We are not taking care of nature and the world’s animals. We are destroying their natural habitats, mass murdering the world’s amazing creatures for food, clothing and other unnecessary reasons, dumping our trash all over the place, torturing via animal testing and on and on.

And we don’t appreciate it, either.

We whine, complain, are generally mopey and sad. It’s rare that we just look at a sunset or a tiger or the inside of a starfruit and muse on how incredible and unlikely it is that any of it exists, much less how incredible and unlikely it is that we would actually be aware of the incredibility and unlikeliness of it all.

IMG_7655Then, reading the story of Noah, it occurred to me that 2013 isn’t the first time we didn’t do our job.

Climate change is our own self-imposed apocalypse.

Landfill in Poland, from Wikipedia

We screw up and we wipe ourselves out, except for a few who catch on early and escape it. Call it God’s wrath or call it a bed we made and need to lie in, it’s headed this way and it’s dang scary.

I can’t figure out the translation of the rainbow, though, because in the Bible, God says he’ll never do that to us again. And the whole Jesus thing was supposed to be about forgiveness. I suppose we will get there later, though – right now I’m just up to Noah.

Anyway, I do think there are lessons to be learned from reading the Bible. Not literal lessons about avoiding women on their periods and hating on gays, but lessons about being nice to each other and caring for animals and the environment.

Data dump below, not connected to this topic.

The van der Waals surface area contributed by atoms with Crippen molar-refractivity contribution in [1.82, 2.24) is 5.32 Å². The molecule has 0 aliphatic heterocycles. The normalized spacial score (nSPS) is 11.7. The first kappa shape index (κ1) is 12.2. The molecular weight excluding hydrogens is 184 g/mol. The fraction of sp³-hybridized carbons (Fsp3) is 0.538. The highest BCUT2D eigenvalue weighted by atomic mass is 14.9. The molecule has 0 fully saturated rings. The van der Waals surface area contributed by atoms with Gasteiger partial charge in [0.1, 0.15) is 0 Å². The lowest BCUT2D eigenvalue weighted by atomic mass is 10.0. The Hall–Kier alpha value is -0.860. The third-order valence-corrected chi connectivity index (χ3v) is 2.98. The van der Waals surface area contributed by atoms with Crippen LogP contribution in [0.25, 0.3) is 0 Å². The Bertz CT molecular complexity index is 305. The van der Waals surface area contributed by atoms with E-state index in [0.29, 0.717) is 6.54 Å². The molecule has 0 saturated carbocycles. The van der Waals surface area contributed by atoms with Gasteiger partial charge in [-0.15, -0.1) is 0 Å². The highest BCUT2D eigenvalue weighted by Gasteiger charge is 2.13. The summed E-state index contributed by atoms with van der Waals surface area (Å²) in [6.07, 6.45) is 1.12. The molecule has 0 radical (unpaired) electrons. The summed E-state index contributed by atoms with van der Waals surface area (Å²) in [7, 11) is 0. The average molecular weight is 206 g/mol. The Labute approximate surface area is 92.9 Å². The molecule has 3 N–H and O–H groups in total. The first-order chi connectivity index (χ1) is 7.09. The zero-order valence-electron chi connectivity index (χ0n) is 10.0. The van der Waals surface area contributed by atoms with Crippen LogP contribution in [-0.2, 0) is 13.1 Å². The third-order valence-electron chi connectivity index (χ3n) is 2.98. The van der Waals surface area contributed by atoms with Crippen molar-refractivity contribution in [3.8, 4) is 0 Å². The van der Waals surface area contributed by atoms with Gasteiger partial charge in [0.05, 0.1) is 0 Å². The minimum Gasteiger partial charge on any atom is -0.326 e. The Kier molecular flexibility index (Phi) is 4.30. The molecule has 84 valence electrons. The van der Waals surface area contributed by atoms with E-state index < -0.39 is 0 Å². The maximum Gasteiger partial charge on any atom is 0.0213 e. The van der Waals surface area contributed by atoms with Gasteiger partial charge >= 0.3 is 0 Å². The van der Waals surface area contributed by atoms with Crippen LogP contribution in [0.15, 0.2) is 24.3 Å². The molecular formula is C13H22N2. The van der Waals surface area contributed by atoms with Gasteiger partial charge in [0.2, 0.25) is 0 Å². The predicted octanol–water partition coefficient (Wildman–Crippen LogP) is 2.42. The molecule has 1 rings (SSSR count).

Part of me wants to toss the book aside and get back to Facebooking on my iPhone, watching videos of cats doing cute things and buying mozzarella sticks to eat during the super bowl… and part of me wants to sell the house, donate the money to charity and live in the African outback in a hut, away from plastics and factory farms, living a vegan lifestyle and preaching my own interpretation of the end times and how we should all just get along.

I guess I’ll have to find an acceptable compromise.

But I want to do my job, and to help others — especially Henry — to do theirs.

I think we’d all be happier.

Bringing the sunshine to Florida

Yesterday we had Henry’s Gram and Grampa over for dinner, along with Uncle Andrew and Aunt Mindy and Great-Aunt Sandy. Gram and Grampa are heading to Florida for two months. I kept so busy with dinner and visiting that the bitterness of the occasion didn’t set in until it was time to say good-bye. It was hard, and caught me off-guard.

The good-bye kiss
The good-bye kiss

I’d known they were going, of course. Maybe I doubted that they actually would pack up and hit the road, knowing how attached they are to Henry (and he to them, of course).

They planned to leave on Tuesday, in the wee hours of the morning, and then because of weather that changed to early Monday morning, which changed to midnight on Sunday, which changed to 9 p.m. on Sunday. They actually left at 7 p.m. on Sunday night to avoid the freezing rain and anxiety of waiting. Maybe part of the surprising unprepared feeling I had last night was because I thought I had more time with them; and that Henry had more time with them.

They’ve seen him almost every day since he was born. The longest span of time they’ve gone without snuggling him, calling him Boober/Bizbee/Squisby/Doobie, waving toys at him, wrapping him in blankets… is maybe three days. Four, tops. They are natural-born grandparents.